Justice O'Connor's opinion—a sorry muddle of "utter logical confusion," as detailed in a merciless dissection in The Washington Post by Michael Kinsley—asserted that since 1978, "the number of minority applicants with high grades and test scores has indeed increased." She thereby implied that the racial gaps in academic performance have narrowed in recent years and are on the way to disappearing.

This was, to put it very charitably, wishful thinking. The hard fact is that there's no "evidence that the gap in credentials between black and white students is shrinking," as Justice Clarence Thomas pointed out in his dissenting opinion. To the contrary, after gaining substantially on whites in various measures of academic skills from 1971 (when comparative data were first collected) until about 1988, African-Americans have made no visible progress over the past 15 years; by some key measures, they have lost ground. If this trend continues, the number of African-Americans capable of winning admission to our most selective universities on their academic merits may well be even smaller 25 years hence than it is now.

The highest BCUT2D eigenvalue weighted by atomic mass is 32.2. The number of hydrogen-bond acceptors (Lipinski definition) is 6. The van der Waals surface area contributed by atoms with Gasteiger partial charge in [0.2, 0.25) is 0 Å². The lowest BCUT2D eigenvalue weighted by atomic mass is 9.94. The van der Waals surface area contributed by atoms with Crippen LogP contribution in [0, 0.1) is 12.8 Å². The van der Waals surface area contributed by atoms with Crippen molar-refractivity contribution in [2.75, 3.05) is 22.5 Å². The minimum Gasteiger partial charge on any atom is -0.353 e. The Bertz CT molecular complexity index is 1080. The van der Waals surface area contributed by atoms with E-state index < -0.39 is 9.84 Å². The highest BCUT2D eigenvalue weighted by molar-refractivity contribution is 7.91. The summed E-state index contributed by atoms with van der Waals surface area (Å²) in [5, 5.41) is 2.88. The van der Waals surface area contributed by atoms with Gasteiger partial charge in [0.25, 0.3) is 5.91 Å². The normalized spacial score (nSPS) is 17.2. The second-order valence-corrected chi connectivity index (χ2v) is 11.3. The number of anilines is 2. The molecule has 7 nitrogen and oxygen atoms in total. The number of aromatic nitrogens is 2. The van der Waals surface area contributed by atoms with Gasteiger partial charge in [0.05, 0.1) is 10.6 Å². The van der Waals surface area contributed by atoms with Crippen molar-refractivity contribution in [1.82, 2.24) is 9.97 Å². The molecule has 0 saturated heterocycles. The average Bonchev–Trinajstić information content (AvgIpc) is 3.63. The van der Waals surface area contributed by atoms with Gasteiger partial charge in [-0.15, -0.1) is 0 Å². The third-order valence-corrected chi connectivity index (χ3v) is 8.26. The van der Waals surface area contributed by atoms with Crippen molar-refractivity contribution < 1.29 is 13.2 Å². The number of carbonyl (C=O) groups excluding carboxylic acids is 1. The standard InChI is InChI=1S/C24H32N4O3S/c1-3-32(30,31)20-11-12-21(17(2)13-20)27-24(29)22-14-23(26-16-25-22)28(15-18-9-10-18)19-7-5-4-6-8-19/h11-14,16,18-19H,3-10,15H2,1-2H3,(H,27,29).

For example, Thomas said, among law school applicants with LSAT scores of 165 or higher—the range attained by most whites and Asians admitted by top law schools—the proportion who are black dropped slightly between 1993 and 2000, from 1.1 percent to 1 percent.